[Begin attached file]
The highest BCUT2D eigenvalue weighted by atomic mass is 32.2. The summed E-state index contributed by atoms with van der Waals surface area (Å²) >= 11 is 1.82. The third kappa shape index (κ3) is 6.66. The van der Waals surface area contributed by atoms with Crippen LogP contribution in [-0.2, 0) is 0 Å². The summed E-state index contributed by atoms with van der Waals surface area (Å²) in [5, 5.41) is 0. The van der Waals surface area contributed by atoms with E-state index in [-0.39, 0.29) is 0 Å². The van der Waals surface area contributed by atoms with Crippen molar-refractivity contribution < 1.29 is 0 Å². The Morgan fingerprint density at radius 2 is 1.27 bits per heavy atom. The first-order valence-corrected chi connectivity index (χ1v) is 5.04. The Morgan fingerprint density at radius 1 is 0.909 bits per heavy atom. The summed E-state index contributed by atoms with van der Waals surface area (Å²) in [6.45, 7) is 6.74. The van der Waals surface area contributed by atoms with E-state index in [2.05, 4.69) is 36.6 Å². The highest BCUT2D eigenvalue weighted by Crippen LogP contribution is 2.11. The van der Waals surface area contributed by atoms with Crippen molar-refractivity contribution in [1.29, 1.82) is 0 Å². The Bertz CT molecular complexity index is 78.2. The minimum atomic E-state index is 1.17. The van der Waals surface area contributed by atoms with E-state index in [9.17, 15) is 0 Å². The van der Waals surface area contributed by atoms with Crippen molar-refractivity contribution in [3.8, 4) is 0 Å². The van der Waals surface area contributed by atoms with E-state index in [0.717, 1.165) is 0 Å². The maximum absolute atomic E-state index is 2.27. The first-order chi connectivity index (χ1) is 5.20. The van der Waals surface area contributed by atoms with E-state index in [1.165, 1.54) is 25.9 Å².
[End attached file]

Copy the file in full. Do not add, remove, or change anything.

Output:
The highest BCUT2D eigenvalue weighted by atomic mass is 32.2. The summed E-state index contributed by atoms with van der Waals surface area (Å²) >= 11 is 1.82. The third kappa shape index (κ3) is 6.66. The van der Waals surface area contributed by atoms with Crippen LogP contribution in [-0.2, 0) is 0 Å². The summed E-state index contributed by atoms with van der Waals surface area (Å²) in [5, 5.41) is 0. The van der Waals surface area contributed by atoms with E-state index in [-0.39, 0.29) is 0 Å². The van der Waals surface area contributed by atoms with Crippen molar-refractivity contribution < 1.29 is 0 Å². The Morgan fingerprint density at radius 2 is 1.27 bits per heavy atom. The first-order valence-corrected chi connectivity index (χ1v) is 5.04. The Morgan fingerprint density at radius 1 is 0.909 bits per heavy atom. The summed E-state index contributed by atoms with van der Waals surface area (Å²) in [6.45, 7) is 6.74. The van der Waals surface area contributed by atoms with E-state index in [2.05, 4.69) is 36.6 Å². The highest BCUT2D eigenvalue weighted by Crippen LogP contribution is 2.11. The van der Waals surface area contributed by atoms with Crippen molar-refractivity contribution in [1.29, 1.82) is 0 Å². The Bertz CT molecular complexity index is 78.2. The minimum atomic E-state index is 1.17. The van der Waals surface area contributed by atoms with E-state index in [9.17, 15) is 0 Å². The van der Waals surface area contributed by atoms with Crippen molar-refractivity contribution in [3.8, 4) is 0 Å². The van der Waals surface area contributed by atoms with E-state index in [0.717, 1.165) is 0 Å². The maximum absolute atomic E-state index is 2.27. The first-order chi connectivity index (χ1) is 5.20. The van der Waals surface area contributed by atoms with E-state index in [1.165, 1.54) is 25.9 Å².